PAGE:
Saying: Shiver looking for a spine to run up (alternative shudder)

ADSGarson O'Toole adsgarsonotoole at GMAIL.COM
Mon Oct 14 19:41:32 UTC 2013

Here are some additional citations for the disembodied shiver (shudder
or chill) searching for a spine.

The earliest cite I found was dated April 1966. It has already been
posted. There is indirect evidence that Oliver Brown made this type of
remark in 1967. I will send a separate message on this topic.

Here is a cite that has not yet been verified in paper.

Year: 1968.
Title: Gadarene '68: the crimes, follies and misfortunes of the Wilson
Author: Desmond Donnelly
Publisher: London, Kimber
Quote Page 48
(Google Books snippet only)

[Begin excerpt]
A shiver hangs over the Treasury Bench, looking for a spine to run up and down!
Peter Hancock,
ex-President of the Cambridge Union.
[End excerpt]

In January 1970 a writer in Punch magazine used the expression, but he
indicated that the remark was already in circulation.

[ref] 1970 January 21, Punch (London Charivari), Volume 258, "Care,
Baby, Care" by Jonathan Aitken, Start Page 89, Quote Page 90, Punch
Publications Ltd., London. (Verified on paper)[/ref]

[Begin excerpt]
Both are well qualified to speak on our motion, 'Politics is far too
serious a matter for intellectuals.' If we pass this resolution
tonight, our decision will send a shiver running up and down both
front benches looking for a spine to crawl down—so let me now
summarise my arguments and put them in a nutshell, which is perhaps
the best place for them anyway." Etc., etc.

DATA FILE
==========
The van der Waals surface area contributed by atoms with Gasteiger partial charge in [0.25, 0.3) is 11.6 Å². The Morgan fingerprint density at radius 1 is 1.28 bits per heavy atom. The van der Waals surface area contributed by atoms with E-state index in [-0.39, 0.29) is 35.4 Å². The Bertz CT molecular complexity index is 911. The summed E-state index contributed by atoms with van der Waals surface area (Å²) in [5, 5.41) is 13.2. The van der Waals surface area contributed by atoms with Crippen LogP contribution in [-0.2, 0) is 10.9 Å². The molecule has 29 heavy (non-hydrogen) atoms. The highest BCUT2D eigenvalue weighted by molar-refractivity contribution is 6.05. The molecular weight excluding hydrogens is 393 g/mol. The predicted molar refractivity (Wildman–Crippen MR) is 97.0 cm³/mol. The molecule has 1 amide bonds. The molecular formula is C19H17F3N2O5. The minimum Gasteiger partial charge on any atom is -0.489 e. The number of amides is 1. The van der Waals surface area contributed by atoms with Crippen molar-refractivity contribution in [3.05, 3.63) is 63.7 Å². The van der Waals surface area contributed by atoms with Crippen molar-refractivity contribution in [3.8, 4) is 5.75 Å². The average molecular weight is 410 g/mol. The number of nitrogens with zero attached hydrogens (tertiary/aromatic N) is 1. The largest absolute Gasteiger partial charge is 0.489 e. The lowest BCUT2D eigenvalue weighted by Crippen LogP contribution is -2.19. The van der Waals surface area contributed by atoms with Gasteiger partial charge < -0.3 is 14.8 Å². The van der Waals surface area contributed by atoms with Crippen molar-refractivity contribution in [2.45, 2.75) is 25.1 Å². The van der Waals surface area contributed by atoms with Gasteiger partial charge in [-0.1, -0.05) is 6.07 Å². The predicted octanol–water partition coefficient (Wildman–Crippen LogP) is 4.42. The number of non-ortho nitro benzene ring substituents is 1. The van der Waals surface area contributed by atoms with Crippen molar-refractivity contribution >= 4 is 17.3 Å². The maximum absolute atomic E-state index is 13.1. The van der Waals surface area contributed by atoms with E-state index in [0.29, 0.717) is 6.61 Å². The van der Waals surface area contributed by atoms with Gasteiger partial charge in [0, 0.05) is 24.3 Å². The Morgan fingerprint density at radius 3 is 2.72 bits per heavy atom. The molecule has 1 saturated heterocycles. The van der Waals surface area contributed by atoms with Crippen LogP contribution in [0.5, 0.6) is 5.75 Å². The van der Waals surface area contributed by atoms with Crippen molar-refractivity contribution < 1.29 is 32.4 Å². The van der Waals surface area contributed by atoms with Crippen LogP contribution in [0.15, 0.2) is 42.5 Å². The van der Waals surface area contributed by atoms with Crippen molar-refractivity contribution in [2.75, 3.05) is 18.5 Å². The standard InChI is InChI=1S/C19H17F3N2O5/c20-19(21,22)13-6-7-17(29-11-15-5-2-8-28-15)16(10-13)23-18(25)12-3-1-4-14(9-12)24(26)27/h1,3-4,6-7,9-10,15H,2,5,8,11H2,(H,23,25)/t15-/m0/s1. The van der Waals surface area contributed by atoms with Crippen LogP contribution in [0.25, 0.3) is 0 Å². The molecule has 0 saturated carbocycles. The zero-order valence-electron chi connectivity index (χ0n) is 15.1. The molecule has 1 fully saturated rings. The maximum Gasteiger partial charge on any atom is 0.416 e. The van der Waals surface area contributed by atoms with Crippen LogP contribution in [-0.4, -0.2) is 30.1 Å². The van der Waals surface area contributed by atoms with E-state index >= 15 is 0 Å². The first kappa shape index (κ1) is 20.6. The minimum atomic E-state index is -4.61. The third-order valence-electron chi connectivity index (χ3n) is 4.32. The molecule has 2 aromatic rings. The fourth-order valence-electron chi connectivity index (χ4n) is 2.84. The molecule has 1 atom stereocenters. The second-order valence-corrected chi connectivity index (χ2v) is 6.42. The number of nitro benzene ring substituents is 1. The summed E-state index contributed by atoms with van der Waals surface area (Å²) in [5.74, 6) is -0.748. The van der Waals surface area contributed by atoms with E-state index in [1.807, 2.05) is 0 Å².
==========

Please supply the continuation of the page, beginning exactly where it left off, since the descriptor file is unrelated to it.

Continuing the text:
>From this sample of what is euphemistically called Union wit, it is
clear that Union oratory is more likely to empty the seats of suburban
music halls than to fill the green baize benches of the House of
Commons. In politics men rise by their gravitas and sink by their
[End excerpt]

[ref] 1971 January 22, The Spectator (UK), Political Commentary, Quote
Page 5, London, England. (Online Archive of The Spectator) (Accessed on October 12, 2013)[/ref]

[Begin excerpt]
Also Mr Powell could not conceal his contempt at the indecision of the
worthy man who is now Master of Trinity. For the cold shiver of the
political kill had run throughout the group and had not found in Lord
Butler a spine to run up.
[End excerpt]

[ref] 1975 December 4, New York Times, New Zealand Premier Robert
David Muldoon, Quote Page 12, New York. (ProQuest)[/ref]
[Begin excerpt]
At one point during the campaign Mr. Muldoon, in assailing Wallace E.
Rowling, the Prime Minister he defeated, said that he saw "cold
shivers running round his body looking for a spine to run up."
[End excerpt]

[ref] 1984 December 10, The Times (UK), The Times Diary by PHS, Quote
Page 10, London, England. (The Times Digital Archive)[/ref]
[Begin excerpt]
In New Zealand a member was upbraided for calling opponents "shivers
looking for a spine", but in Tasmania, it seems, anything goes.
[End excerpt]

[ref] 1990 October 8, Hansard (U.K. Parliament), Lords Sitting:
Environmental Protection Bill, (HL Deb 08, vol 522, cc19-72),
Speaking: Lord Parry (Mr Gordon Parry), (Accessed on October 11, 2013)[/ref]